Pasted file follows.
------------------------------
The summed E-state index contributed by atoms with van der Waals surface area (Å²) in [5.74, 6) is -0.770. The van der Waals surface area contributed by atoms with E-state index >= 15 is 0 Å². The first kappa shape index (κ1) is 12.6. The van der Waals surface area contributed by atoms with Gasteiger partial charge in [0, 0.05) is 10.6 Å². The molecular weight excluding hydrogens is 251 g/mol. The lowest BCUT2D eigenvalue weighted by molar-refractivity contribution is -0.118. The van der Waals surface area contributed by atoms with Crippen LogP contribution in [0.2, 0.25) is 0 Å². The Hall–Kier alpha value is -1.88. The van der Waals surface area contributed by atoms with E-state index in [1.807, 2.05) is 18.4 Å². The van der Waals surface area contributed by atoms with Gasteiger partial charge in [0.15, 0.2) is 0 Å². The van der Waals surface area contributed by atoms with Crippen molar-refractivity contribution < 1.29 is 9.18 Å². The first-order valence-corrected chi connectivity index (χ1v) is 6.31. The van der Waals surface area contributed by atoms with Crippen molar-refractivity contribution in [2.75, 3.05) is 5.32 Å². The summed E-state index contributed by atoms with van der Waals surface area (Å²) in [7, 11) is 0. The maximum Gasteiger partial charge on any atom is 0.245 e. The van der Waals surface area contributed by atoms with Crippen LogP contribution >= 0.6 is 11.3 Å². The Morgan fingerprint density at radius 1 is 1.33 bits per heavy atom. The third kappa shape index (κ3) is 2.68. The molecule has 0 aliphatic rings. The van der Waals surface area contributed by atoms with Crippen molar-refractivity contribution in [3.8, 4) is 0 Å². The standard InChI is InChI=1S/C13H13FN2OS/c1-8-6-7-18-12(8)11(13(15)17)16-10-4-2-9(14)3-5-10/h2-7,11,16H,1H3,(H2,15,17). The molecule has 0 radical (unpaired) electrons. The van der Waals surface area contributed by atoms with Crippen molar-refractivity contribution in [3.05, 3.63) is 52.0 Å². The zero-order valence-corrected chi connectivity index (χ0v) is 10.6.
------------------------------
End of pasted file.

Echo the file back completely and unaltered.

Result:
The summed E-state index contributed by atoms with van der Waals surface area (Å²) in [5.74, 6) is -0.770. The van der Waals surface area contributed by atoms with E-state index >= 15 is 0 Å². The first kappa shape index (κ1) is 12.6. The van der Waals surface area contributed by atoms with Gasteiger partial charge in [0, 0.05) is 10.6 Å². The molecular weight excluding hydrogens is 251 g/mol. The lowest BCUT2D eigenvalue weighted by molar-refractivity contribution is -0.118. The van der Waals surface area contributed by atoms with Crippen LogP contribution in [0.2, 0.25) is 0 Å². The Hall–Kier alpha value is -1.88. The van der Waals surface area contributed by atoms with E-state index in [1.807, 2.05) is 18.4 Å². The van der Waals surface area contributed by atoms with Gasteiger partial charge in [0.15, 0.2) is 0 Å². The van der Waals surface area contributed by atoms with Crippen molar-refractivity contribution < 1.29 is 9.18 Å². The first-order valence-corrected chi connectivity index (χ1v) is 6.31. The van der Waals surface area contributed by atoms with Crippen molar-refractivity contribution in [2.75, 3.05) is 5.32 Å². The summed E-state index contributed by atoms with van der Waals surface area (Å²) in [7, 11) is 0. The maximum Gasteiger partial charge on any atom is 0.245 e. The van der Waals surface area contributed by atoms with Crippen LogP contribution >= 0.6 is 11.3 Å². The Morgan fingerprint density at radius 1 is 1.33 bits per heavy atom. The third kappa shape index (κ3) is 2.68. The molecule has 0 aliphatic rings. The van der Waals surface area contributed by atoms with Crippen molar-refractivity contribution in [3.8, 4) is 0 Å². The standard InChI is InChI=1S/C13H13FN2OS/c1-8-6-7-18-12(8)11(13(15)17)16-10-4-2-9(14)3-5-10/h2-7,11,16H,1H3,(H2,15,17). The molecule has 0 radical (unpaired) electrons. The van der Waals surface area contributed by atoms with Crippen molar-refractivity contribution in [3.05, 3.63) is 52.0 Å². The zero-order valence-corrected chi connectivity index (χ0v) is 10.6.